Family Feud: The Law in War and Peace

American law treats terrorism like an act of war, not a crime. The fact that Europeans don’t doesn’t make their way better.

Issue: May-June 2007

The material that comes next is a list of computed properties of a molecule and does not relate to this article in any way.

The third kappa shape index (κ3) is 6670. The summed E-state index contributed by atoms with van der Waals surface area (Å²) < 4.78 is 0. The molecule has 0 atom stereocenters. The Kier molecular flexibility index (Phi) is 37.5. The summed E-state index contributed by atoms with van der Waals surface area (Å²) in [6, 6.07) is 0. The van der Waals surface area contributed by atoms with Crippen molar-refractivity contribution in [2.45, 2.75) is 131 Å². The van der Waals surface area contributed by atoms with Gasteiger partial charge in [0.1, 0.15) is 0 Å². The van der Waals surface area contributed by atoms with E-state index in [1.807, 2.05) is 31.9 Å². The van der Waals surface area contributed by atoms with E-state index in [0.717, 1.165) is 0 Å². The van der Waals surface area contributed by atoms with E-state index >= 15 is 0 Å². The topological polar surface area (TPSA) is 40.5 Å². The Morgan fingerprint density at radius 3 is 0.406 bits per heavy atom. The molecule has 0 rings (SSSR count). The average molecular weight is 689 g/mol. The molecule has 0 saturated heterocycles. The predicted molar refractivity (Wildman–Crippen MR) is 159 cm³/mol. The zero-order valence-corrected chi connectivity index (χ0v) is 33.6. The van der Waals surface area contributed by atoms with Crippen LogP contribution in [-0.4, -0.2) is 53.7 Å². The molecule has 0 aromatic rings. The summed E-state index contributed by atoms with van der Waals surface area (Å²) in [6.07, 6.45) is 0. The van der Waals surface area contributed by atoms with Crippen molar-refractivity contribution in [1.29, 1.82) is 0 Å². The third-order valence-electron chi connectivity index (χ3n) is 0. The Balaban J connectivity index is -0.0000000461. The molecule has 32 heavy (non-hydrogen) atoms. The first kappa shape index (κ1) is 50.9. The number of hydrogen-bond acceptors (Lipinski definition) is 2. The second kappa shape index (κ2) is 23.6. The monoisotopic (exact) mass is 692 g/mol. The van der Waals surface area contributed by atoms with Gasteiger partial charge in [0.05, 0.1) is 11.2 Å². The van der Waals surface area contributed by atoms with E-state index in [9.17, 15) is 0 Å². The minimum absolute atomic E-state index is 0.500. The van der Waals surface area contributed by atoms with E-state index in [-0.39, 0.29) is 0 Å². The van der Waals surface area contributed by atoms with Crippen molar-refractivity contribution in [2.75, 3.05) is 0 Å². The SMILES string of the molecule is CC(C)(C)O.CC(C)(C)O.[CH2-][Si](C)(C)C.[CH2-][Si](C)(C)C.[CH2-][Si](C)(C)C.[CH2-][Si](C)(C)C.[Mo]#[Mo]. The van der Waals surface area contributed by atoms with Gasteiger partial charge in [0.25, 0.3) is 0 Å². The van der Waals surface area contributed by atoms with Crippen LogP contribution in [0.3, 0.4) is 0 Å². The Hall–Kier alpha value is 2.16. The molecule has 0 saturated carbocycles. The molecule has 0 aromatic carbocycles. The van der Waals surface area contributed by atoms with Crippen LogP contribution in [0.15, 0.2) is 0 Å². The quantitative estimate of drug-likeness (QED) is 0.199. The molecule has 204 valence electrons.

IT IS NO secret that the War on Terror's prosecution has revealed fundamental differences between the United States and Europe over how to meet the challenges of global terrorism and jihadi Islamism. After the September 11 attacks, the United States chose a military response and considers itself to be engaged in a legally cognizable armed conflict to which the laws and customs of war apply. That view, although occasionally questioned by American politicians like Senator John Kerry (D-MA) during his unsuccessful 2004 presidential campaign, is supported by most Americans and is not likely to change regardless of who moves into the White House on January 20, 2009.

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